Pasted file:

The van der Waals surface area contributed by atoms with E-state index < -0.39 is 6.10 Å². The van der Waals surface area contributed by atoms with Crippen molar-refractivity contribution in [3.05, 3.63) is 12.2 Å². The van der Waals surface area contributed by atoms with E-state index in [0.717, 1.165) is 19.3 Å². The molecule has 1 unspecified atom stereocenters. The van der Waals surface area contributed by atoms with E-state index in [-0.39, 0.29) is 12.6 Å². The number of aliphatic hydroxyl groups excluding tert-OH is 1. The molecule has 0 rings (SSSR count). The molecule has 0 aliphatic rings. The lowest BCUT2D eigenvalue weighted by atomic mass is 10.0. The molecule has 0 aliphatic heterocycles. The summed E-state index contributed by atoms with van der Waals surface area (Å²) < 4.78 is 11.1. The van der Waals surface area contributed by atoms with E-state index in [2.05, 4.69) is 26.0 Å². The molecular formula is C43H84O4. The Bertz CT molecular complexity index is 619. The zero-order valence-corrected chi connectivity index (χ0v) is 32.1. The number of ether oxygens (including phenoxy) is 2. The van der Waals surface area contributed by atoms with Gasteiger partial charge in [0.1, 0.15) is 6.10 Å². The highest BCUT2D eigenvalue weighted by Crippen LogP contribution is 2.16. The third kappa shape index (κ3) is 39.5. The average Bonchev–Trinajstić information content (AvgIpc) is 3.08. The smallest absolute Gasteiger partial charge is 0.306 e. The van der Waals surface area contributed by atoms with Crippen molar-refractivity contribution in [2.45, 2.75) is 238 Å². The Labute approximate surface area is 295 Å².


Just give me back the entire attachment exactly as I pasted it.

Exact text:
The van der Waals surface area contributed by atoms with E-state index < -0.39 is 6.10 Å². The van der Waals surface area contributed by atoms with Crippen molar-refractivity contribution in [3.05, 3.63) is 12.2 Å². The van der Waals surface area contributed by atoms with E-state index in [0.717, 1.165) is 19.3 Å². The molecule has 1 unspecified atom stereocenters. The van der Waals surface area contributed by atoms with E-state index in [-0.39, 0.29) is 12.6 Å². The number of aliphatic hydroxyl groups excluding tert-OH is 1. The molecule has 0 rings (SSSR count). The molecule has 0 aliphatic rings. The lowest BCUT2D eigenvalue weighted by atomic mass is 10.0. The molecule has 0 aliphatic heterocycles. The summed E-state index contributed by atoms with van der Waals surface area (Å²) < 4.78 is 11.1. The van der Waals surface area contributed by atoms with E-state index in [2.05, 4.69) is 26.0 Å². The molecular formula is C43H84O4. The Bertz CT molecular complexity index is 619. The zero-order valence-corrected chi connectivity index (χ0v) is 32.1. The number of ether oxygens (including phenoxy) is 2. The van der Waals surface area contributed by atoms with Gasteiger partial charge in [0.1, 0.15) is 6.10 Å². The highest BCUT2D eigenvalue weighted by Crippen LogP contribution is 2.16. The third kappa shape index (κ3) is 39.5. The average Bonchev–Trinajstić information content (AvgIpc) is 3.08. The smallest absolute Gasteiger partial charge is 0.306 e. The van der Waals surface area contributed by atoms with Crippen molar-refractivity contribution in [2.45, 2.75) is 238 Å². The Labute approximate surface area is 295 Å².